- Security personnel need to be given a special package of conditions and benefits, especially given the high risk involved in this work today, e.g. land at a discounted rate, duty concessions on homes and vehicles, exemption from travel and related taxes once a year when traveling on their own, perhaps lump sum gratuity payments every ten years in the service, etc.. It must be noted that Bermuda, which is experiencing severe crime and violence difficulties, has recently recruited over 100 CARICOM citizens into its security system, and this means that competition for jobs in this area is likely to increase.
- Expedite the establishment of the Police Complaints Authority and the adoption of the new Police Regulations, Prison Regulations and Defence Force Regulations.
- Examine earnestly the idea of ‘regionalizing’ (as best as possible) the business of public sector security. It may be time for a dispensation under which there is regional administrative and, where possible, operational oversight and integration, at least of the region’s police forces. The purpose of this would be to reduce unnecessary duplication, to improve cost-effectiveness, to synergize in terms of intelligence gathering, management and dissemination, and to harmonize management systems, operational standards, recruitment processes, strategies and techniques, etc. A possible side benefit would be the perceived depoliticization of policing and security (although Ministers of National Security, Attorneys General and Heads would, and must, be involved in critical leadership and policy ways). Under such an arrangement air, sea and land security administration and management of the entire region becomes less challenging. The Ministry of National Security for St. Kitts has been advocating this approach for nearly four years, and although at a regional meeting a few years ago it was rejected by one former and a present PM (on the ground that national security is a national, not a regional, matter) it is heartening to note that efforts under the leadership of Trinidad & Tobago are signaling a multinational approach to this potentially cataclysmic challenge facing the Caribbean.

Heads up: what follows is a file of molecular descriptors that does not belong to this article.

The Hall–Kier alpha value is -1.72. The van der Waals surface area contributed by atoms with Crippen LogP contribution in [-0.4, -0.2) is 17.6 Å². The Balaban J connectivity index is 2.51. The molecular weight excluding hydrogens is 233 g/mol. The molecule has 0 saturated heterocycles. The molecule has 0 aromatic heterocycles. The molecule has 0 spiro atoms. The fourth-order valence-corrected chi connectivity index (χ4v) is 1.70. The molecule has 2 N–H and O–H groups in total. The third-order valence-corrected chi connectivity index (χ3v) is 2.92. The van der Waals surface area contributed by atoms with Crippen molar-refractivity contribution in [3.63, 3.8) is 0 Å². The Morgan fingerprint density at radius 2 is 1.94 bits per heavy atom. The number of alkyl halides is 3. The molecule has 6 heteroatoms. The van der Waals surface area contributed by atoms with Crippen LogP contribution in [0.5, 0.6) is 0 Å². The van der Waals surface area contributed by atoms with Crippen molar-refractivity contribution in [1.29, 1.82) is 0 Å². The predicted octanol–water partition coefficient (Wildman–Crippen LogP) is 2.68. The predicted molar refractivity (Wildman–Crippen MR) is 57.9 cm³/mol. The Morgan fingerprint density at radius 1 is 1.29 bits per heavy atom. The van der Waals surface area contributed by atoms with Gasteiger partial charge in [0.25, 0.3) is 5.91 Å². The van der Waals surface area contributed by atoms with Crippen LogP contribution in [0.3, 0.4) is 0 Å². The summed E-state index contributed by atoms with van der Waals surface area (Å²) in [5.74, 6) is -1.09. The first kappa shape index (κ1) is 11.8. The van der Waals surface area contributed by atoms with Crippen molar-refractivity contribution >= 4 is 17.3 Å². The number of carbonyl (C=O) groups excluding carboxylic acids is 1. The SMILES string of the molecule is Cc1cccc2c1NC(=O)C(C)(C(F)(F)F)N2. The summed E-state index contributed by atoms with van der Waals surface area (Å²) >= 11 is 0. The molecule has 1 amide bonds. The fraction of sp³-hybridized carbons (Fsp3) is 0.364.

45. Of course, building out the national security infrastructure and apparatus of our Federation, and indeed, of the region, will be a very costly venture, but it is cost which this writer feels has to be met. How can it be done? If the citizens can not be given the burden, then an alternative has to be found. That alternative lies in the US$20 per passenger levy which the former Minister of Tourism, and present Minister of National Security, for St.Kitts & Nevis, proposed a number of years ago.